Today Magyar Idők once again returned to the topic of Amnesty International, arguing that last year the organization inundated the office of László Székely, the Hungarian ombudsman, with complaints. In one year the poor man had to deal with 7,500 complaints. Of that number 2,600 dealt with immigration. Only ten of these complaints came from Hungary, the rest arrived from abroad. Surely, Magyar Idők wrote, AI is behind this deluge of mail. Associates of the ombudsman’s office said that among the letters there were even some written in English, German, French, and Spanish. The associates proudly announced that all the complaining letters were answered in the appropriate language.

Reporters from the government paper confronted Áron Demeter, who deals with human rights violations for Amnesty International Hungary. Why does Amnesty International encourage its followers to write such letters? Demeter’s explanation was that HHC had asked the ombudsman to turn to Hungary’s Constitutional Court on the question of the government’s criminalization of irregular border crossings. They hoped that as a result of receiving so many letters the ombudsman would be moved to act. But the letters didn’t change the ombudsman’s mind. Magyar Idők’s reporter didn’t hide his disapproval of such “pressure tactics.” Demeter explained that ever since its foundation AI has undertaken letter-writing campaigns to authorities that keep innocent victims incarcerated. In many cases, he added, this tactic had proved to be successful.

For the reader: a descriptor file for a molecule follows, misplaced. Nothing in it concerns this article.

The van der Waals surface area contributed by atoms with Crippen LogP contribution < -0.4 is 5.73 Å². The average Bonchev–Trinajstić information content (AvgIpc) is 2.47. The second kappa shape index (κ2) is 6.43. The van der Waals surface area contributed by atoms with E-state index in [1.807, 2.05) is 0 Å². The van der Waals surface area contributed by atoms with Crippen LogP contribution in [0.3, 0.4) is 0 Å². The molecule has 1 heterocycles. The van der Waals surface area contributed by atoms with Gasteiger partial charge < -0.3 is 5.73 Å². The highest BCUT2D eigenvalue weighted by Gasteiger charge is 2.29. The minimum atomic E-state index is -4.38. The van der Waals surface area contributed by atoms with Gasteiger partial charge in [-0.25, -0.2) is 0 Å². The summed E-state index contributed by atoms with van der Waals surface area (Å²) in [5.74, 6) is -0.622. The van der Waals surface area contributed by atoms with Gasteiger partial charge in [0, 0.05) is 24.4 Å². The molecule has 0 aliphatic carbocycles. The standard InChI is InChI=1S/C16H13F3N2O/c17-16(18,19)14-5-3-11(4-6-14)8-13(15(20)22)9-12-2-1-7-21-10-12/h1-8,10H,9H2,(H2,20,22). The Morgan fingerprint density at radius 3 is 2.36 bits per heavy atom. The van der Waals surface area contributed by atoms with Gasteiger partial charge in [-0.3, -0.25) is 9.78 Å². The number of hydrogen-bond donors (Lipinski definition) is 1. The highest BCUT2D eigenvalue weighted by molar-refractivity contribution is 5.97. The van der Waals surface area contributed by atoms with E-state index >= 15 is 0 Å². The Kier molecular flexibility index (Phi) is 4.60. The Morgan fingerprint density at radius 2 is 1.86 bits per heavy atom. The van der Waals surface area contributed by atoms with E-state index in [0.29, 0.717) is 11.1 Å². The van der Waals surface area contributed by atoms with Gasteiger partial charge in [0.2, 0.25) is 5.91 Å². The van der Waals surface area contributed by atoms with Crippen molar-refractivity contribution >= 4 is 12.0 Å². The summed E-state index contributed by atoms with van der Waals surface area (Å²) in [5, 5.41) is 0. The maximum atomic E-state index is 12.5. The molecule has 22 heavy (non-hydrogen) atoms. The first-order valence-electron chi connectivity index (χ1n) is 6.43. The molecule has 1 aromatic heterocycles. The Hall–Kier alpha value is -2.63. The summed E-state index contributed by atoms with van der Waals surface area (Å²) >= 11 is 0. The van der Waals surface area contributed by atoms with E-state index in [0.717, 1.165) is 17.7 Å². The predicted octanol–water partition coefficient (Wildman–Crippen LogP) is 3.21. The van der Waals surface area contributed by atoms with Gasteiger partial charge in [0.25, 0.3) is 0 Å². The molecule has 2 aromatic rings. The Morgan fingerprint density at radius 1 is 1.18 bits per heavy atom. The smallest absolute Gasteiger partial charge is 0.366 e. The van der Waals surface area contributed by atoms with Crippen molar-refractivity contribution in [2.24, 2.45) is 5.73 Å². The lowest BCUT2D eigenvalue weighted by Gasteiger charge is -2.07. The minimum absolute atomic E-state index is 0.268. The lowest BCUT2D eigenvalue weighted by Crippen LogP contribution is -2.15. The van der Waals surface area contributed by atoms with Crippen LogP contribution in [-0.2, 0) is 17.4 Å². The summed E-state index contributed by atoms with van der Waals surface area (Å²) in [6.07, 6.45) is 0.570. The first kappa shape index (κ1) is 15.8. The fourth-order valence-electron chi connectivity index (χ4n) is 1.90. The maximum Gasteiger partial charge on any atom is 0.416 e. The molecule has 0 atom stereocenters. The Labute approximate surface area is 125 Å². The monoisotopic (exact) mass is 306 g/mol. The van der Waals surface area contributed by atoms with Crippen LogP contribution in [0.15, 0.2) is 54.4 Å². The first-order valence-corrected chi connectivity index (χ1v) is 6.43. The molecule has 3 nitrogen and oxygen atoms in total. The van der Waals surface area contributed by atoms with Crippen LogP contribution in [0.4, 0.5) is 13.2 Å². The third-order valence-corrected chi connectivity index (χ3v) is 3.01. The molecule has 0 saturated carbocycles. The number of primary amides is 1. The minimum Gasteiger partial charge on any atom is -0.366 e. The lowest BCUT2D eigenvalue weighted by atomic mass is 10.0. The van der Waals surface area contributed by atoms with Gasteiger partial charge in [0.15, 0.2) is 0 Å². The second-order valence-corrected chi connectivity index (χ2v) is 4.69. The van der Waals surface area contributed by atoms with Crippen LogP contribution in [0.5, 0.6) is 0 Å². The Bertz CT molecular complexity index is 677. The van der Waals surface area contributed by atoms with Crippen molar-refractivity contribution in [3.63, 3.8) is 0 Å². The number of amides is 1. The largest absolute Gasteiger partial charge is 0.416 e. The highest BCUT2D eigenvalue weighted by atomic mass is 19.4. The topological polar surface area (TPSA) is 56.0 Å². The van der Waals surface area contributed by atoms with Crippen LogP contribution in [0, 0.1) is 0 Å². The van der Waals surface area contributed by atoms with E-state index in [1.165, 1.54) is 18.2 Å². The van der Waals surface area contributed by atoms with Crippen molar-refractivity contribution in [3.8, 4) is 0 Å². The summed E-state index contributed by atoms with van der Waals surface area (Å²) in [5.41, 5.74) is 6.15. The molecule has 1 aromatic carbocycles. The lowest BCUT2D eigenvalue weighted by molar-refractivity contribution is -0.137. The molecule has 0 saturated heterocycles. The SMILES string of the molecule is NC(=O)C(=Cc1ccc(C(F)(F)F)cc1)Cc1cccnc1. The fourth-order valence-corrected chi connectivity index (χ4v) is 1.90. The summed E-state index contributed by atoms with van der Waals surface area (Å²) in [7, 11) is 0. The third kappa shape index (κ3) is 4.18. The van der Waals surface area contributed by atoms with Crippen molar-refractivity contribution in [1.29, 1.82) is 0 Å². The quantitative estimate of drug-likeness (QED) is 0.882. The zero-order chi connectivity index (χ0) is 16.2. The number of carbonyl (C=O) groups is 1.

That explanation didn’t impress Magyar Idők’s reporter, who kept repeating that the behavior of AI was unconscionable. Their letter writers burden the already overworked ombudsman, who is supposed to represent those citizens who have grievances and who seek remedies from the offending authorities.

Finally, I would like to call attention to a short video that records complaints of police brutality along the Serbian-Hungarian border.